Betty Grimshaw, and Sarah, the servant-maid, and James, helping his father to serve in the shop, and the customers who came to buy, all suffered from the unusual exacerbation of Maxfield's temper for some time after that conversation of his with Mrs. Errington.

It increased, also, the resentful feeling which had been growing in his mind towards David Powell. The young man's tone of rebuke, in speaking of Rhoda's associating with the Erringtons, had taken Maxfield by surprise at the time; and he had not, he afterwards thought, been sufficiently trenchant in his manner of putting down the presumptuous reprover. He blew up his wrath until it burned hot within him; and, the more so, inasmuch as he could give no vent to it in direct terms. To question and admonish was the acknowledged duty of a Methodist preacher. Conference made no exceptions in favour even of so select a vessel as Jonathan Maxfield. But Maxfield thought, nevertheless, that Powell ought to have had modesty and discernment to make the exception himself.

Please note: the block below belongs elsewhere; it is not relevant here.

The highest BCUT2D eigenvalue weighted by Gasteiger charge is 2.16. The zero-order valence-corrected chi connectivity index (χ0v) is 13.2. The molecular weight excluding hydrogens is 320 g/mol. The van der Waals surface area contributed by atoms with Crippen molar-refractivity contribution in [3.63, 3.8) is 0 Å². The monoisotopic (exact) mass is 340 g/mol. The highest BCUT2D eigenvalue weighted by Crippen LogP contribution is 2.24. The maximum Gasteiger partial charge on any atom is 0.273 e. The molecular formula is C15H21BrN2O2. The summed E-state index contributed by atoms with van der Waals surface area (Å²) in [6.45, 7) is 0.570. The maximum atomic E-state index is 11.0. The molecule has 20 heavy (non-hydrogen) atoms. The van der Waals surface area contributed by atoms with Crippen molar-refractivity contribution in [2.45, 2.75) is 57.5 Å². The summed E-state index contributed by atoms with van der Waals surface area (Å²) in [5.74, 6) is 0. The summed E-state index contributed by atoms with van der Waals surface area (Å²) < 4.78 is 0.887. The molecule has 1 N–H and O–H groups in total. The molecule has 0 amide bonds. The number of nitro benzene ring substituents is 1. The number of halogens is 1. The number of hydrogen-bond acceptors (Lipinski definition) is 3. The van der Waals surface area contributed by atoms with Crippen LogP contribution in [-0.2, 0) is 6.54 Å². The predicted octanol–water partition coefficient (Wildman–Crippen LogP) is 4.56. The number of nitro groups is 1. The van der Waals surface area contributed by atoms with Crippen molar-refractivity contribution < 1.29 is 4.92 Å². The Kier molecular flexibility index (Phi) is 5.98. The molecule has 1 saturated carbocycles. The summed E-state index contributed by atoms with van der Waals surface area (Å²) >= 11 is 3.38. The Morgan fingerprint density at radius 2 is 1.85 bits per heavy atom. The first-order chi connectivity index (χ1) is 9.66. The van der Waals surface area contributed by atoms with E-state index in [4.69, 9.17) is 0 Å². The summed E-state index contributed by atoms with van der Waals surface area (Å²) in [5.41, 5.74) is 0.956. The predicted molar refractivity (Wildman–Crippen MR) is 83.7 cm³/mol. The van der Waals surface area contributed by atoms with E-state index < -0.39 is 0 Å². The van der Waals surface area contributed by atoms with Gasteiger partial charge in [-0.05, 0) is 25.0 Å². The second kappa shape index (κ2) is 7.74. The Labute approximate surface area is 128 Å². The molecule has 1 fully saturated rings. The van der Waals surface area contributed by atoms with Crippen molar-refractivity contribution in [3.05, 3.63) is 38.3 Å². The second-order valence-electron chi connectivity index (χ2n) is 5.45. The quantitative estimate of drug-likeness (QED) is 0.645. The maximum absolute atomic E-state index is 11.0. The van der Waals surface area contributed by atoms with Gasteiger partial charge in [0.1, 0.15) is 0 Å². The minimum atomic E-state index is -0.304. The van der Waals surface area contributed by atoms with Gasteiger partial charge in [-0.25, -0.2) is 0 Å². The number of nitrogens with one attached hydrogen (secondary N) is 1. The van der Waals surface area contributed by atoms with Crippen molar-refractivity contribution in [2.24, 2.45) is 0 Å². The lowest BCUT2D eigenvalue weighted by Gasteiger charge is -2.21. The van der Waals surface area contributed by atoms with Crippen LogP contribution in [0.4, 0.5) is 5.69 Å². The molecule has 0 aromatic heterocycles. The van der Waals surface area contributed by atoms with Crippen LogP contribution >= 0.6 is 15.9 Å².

No inquisitor-no priest, sitting like a mysterious Eastern idol in the inviolate shrine of the confessional-ever exercised a more tremendous power over the human conscience than was laid in the hands of the Methodist preacher or leader according to Wesley's original conception of his functions. But besides the essential difference between the Romish and Methodist systems that the latter could bring no physical force to bear on the refractory, there was this important point to be noted: namely, that the inquisitor might be subjected to inquisition by his flock. The priest might be made to come forth from the confessional-box, and answer to a pressing catechism before all the congregation. In the band-meetings and select societies each individual bound himself to answer the most searching questions "concerning his state, sins, and temptations." It was a mutual inquisition, to which, of course, those who took part in it voluntarily submitted themselves.

But the spiritual power wielded by the chiefs was very great, as their own subordination to the conference was very complete. Its pernicious effects were, however, greatly kept in check by the system of itinerancy, which required the preachers to move frequently from place to place.